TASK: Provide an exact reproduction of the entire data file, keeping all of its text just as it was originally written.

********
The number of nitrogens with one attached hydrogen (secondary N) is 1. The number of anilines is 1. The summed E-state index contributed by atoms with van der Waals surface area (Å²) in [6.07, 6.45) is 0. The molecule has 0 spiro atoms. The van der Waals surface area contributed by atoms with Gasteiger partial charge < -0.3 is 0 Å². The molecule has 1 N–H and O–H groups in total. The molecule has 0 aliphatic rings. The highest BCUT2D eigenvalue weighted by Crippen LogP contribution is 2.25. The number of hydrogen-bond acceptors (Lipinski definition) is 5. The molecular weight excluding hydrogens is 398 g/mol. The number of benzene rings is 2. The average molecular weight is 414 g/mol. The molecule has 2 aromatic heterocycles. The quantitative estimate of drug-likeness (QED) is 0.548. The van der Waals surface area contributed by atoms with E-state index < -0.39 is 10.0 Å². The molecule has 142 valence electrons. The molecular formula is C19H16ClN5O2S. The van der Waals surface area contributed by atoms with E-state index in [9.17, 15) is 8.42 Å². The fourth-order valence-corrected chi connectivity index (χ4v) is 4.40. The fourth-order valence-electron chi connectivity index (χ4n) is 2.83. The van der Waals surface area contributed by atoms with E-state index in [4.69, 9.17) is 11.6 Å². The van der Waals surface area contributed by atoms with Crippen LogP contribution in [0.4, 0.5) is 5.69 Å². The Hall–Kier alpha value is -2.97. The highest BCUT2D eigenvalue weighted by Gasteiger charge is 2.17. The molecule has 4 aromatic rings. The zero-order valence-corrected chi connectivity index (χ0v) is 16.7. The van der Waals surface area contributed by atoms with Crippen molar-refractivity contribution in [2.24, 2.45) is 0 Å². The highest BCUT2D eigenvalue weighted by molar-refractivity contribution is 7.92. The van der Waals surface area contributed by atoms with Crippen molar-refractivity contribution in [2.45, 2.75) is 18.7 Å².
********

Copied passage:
The number of nitrogens with one attached hydrogen (secondary N) is 1. The number of anilines is 1. The summed E-state index contributed by atoms with van der Waals surface area (Å²) in [6.07, 6.45) is 0. The molecule has 0 spiro atoms. The van der Waals surface area contributed by atoms with Gasteiger partial charge < -0.3 is 0 Å². The molecule has 1 N–H and O–H groups in total. The molecule has 0 aliphatic rings. The highest BCUT2D eigenvalue weighted by Crippen LogP contribution is 2.25. The number of hydrogen-bond acceptors (Lipinski definition) is 5. The molecular weight excluding hydrogens is 398 g/mol. The number of benzene rings is 2. The average molecular weight is 414 g/mol. The molecule has 2 aromatic heterocycles. The quantitative estimate of drug-likeness (QED) is 0.548. The van der Waals surface area contributed by atoms with E-state index < -0.39 is 10.0 Å². The molecule has 142 valence electrons. The molecular formula is C19H16ClN5O2S. The van der Waals surface area contributed by atoms with E-state index in [9.17, 15) is 8.42 Å². The fourth-order valence-corrected chi connectivity index (χ4v) is 4.40. The fourth-order valence-electron chi connectivity index (χ4n) is 2.83. The van der Waals surface area contributed by atoms with E-state index in [4.69, 9.17) is 11.6 Å². The van der Waals surface area contributed by atoms with Crippen LogP contribution in [0.4, 0.5) is 5.69 Å². The Hall–Kier alpha value is -2.97. The highest BCUT2D eigenvalue weighted by Gasteiger charge is 2.17. The molecule has 4 aromatic rings. The zero-order valence-corrected chi connectivity index (χ0v) is 16.7. The van der Waals surface area contributed by atoms with Crippen molar-refractivity contribution in [2.24, 2.45) is 0 Å². The highest BCUT2D eigenvalue weighted by molar-refractivity contribution is 7.92. The van der Waals surface area contributed by atoms with Crippen molar-refractivity contribution in [2.45, 2.75) is 18.7 Å².